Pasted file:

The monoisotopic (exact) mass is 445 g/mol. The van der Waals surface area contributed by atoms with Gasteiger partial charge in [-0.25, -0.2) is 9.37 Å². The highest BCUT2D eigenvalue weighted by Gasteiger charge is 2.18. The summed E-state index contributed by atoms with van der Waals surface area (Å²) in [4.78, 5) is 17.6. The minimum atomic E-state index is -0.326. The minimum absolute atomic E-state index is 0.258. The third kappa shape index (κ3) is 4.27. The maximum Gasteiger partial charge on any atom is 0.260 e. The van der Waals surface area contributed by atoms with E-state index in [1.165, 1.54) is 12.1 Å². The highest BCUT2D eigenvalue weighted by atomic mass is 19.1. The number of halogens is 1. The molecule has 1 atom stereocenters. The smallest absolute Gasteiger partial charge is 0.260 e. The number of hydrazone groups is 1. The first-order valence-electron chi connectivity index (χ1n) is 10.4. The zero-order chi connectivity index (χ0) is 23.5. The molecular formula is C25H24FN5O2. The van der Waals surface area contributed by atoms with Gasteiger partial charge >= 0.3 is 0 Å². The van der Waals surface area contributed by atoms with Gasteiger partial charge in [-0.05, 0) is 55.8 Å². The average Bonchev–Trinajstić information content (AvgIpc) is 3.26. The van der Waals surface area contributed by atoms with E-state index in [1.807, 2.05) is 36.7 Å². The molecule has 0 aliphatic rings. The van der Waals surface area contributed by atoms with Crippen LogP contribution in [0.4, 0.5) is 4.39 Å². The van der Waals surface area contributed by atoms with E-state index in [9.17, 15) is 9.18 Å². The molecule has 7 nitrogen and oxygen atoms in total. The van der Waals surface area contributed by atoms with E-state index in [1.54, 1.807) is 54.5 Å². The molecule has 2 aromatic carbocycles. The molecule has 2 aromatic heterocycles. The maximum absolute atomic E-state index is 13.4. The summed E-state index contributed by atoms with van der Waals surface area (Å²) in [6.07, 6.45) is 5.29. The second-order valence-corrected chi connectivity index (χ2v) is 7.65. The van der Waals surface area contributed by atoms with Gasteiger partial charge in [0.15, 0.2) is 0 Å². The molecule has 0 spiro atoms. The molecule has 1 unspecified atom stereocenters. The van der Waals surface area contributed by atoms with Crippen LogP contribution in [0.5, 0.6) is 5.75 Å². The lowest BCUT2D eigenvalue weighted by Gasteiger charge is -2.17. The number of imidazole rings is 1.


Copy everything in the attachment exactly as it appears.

The monoisotopic (exact) mass is 445 g/mol. The van der Waals surface area contributed by atoms with Gasteiger partial charge in [-0.25, -0.2) is 9.37 Å². The highest BCUT2D eigenvalue weighted by Gasteiger charge is 2.18. The summed E-state index contributed by atoms with van der Waals surface area (Å²) in [4.78, 5) is 17.6. The minimum atomic E-state index is -0.326. The minimum absolute atomic E-state index is 0.258. The third kappa shape index (κ3) is 4.27. The maximum Gasteiger partial charge on any atom is 0.260 e. The van der Waals surface area contributed by atoms with E-state index in [1.165, 1.54) is 12.1 Å². The highest BCUT2D eigenvalue weighted by atomic mass is 19.1. The number of halogens is 1. The molecule has 1 atom stereocenters. The smallest absolute Gasteiger partial charge is 0.260 e. The number of hydrazone groups is 1. The first-order valence-electron chi connectivity index (χ1n) is 10.4. The zero-order chi connectivity index (χ0) is 23.5. The molecular formula is C25H24FN5O2. The van der Waals surface area contributed by atoms with Gasteiger partial charge >= 0.3 is 0 Å². The van der Waals surface area contributed by atoms with Gasteiger partial charge in [-0.05, 0) is 55.8 Å². The average Bonchev–Trinajstić information content (AvgIpc) is 3.26. The van der Waals surface area contributed by atoms with E-state index in [1.807, 2.05) is 36.7 Å². The molecule has 0 aliphatic rings. The van der Waals surface area contributed by atoms with Crippen LogP contribution in [0.4, 0.5) is 4.39 Å². The van der Waals surface area contributed by atoms with E-state index in [9.17, 15) is 9.18 Å². The molecule has 7 nitrogen and oxygen atoms in total. The van der Waals surface area contributed by atoms with E-state index in [1.54, 1.807) is 54.5 Å². The molecule has 2 aromatic carbocycles. The molecule has 2 aromatic heterocycles. The maximum absolute atomic E-state index is 13.4. The summed E-state index contributed by atoms with van der Waals surface area (Å²) in [6.07, 6.45) is 5.29. The second-order valence-corrected chi connectivity index (χ2v) is 7.65. The van der Waals surface area contributed by atoms with Gasteiger partial charge in [0.15, 0.2) is 0 Å². The molecule has 0 spiro atoms. The molecule has 1 unspecified atom stereocenters. The van der Waals surface area contributed by atoms with Crippen LogP contribution in [0.5, 0.6) is 5.75 Å². The lowest BCUT2D eigenvalue weighted by Gasteiger charge is -2.17. The number of imidazole rings is 1.